Don’t produce losers with your training

Training.  We do it a lot, not often enough, but a lot.  The question is, what are we producing with our training programs?  Winners or losers?

The adage “practice makes perfect” couldn’t be truer.  Unfortunately, most of us only see the beneficial side of this statement.  That is the part where we are winning with our training.  That we structure our training properly and everybody does everything right.  That we are successful.  What we don’t see is the negative side of training.  The twisted part where our training is perfectly incorrect/deficient/off and we produce perfect failures every time.  Losers.  The part where we fail to see the misstep and our training ingrains the bad habit in the trainee and we produce losers.

As trainers, we have to become mindful of our intent.  I have seen trainers that want to show that they are superior so they make their trainees look bad or fail at exercises.  All this produces is an ingrained sense of defeat and failure in our trainee.  As a trainer, we have to set up our trainees to win at all costs.  We have to make the successful.  To instill a sense of achievement in them so under real circumstances they have the confidence to get it right, to do it well.

Current problems with training

The biggest problem with training is most of us have resorted to death by PowerPoint.  The second problem is that we sit in a classroom and listen to a talking head drone on and on about a topic without ever role-playing, touching equipment, or interacting with the subject materials.  This type of training lacks confidence and skill building capabilities.  Sure it is great to get the ideas flowing and it certainly gets us thinking about things, but it doesn’t allow us to see that we can be successful by doing.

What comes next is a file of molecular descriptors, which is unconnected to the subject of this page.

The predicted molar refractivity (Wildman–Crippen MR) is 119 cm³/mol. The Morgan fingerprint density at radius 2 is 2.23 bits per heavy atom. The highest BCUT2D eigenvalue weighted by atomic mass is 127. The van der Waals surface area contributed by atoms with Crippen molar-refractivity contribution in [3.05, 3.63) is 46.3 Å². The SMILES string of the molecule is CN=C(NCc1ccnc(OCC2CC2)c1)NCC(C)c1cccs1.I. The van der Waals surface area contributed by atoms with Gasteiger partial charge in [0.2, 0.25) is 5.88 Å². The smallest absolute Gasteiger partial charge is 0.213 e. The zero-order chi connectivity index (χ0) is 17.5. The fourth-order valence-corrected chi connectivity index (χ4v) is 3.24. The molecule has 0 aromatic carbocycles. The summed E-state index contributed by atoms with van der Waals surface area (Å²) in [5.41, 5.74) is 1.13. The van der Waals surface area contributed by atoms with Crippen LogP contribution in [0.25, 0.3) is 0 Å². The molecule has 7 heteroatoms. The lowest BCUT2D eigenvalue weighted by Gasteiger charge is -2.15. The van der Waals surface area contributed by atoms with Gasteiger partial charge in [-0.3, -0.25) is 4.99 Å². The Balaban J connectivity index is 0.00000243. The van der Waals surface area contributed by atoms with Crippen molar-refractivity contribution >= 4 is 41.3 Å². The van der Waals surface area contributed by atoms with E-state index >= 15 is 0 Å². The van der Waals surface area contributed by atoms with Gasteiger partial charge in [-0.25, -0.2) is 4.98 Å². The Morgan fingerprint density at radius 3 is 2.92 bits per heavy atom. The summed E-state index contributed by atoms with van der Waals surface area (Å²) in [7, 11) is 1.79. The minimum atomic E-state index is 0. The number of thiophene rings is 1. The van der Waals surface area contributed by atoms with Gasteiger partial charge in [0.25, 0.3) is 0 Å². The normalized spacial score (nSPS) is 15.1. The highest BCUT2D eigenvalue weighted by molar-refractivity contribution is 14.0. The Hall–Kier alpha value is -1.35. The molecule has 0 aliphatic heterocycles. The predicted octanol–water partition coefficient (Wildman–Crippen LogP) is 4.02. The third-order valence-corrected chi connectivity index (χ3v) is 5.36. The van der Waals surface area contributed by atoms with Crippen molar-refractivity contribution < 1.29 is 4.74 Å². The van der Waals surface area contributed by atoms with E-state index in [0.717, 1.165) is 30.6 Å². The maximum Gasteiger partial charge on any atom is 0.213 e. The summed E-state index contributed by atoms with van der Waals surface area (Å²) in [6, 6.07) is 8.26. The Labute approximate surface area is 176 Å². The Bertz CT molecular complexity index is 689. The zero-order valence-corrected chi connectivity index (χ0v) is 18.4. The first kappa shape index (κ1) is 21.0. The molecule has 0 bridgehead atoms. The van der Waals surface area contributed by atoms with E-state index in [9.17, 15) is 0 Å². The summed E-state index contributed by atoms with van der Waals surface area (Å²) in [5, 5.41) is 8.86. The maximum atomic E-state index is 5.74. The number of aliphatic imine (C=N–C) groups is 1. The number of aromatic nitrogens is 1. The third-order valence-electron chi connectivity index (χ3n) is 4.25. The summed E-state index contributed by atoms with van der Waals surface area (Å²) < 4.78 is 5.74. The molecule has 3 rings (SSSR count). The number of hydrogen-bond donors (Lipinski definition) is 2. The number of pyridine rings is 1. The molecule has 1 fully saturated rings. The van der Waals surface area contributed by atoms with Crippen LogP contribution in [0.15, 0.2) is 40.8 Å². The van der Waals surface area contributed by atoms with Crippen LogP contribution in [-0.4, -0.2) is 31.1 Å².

We have to remember that we sink to our level of training.  We will be our nature do what we have been trained to do under stress.  So, talking about sexual harassment in a classroom is great, but when the stress of an unwanted come on actually presents itself, our ability to say “no” may not be there.  In more extreme situations like natural disasters, our ability to care for the wounded, pull children out of burning buildings, sandbag for a flood may not be there.   Believe it or not, dialing 9-1-1 may actually be difficult to do under stress.  There have been reported cases of people forgetting to dial the 9 or 7 for the outside line before dialing 9-1-1.

Set trainees up to win

We must set our trainees up to win.  Not that I want to equate us to dogs, but in dog training, we must always set up our canine to win, to be successful.  If not, they lose interest and won’t learn the skill.  Usually, we start with a success, introduce a new skill, then end with a success.  We can use this dog training technique with our trainees to ensure success.

As a professional trainer, you are only a good trainer if your students go out the door winning.  Showing them that you are smarter than them produces more failure; however, showing them where their flaws are and then teaching them how to overcome those flaws spells success.  So, remember, train to win.  Send everyone out the door winning and you will ultimately build better students and have fewer accidents and failures in the future.


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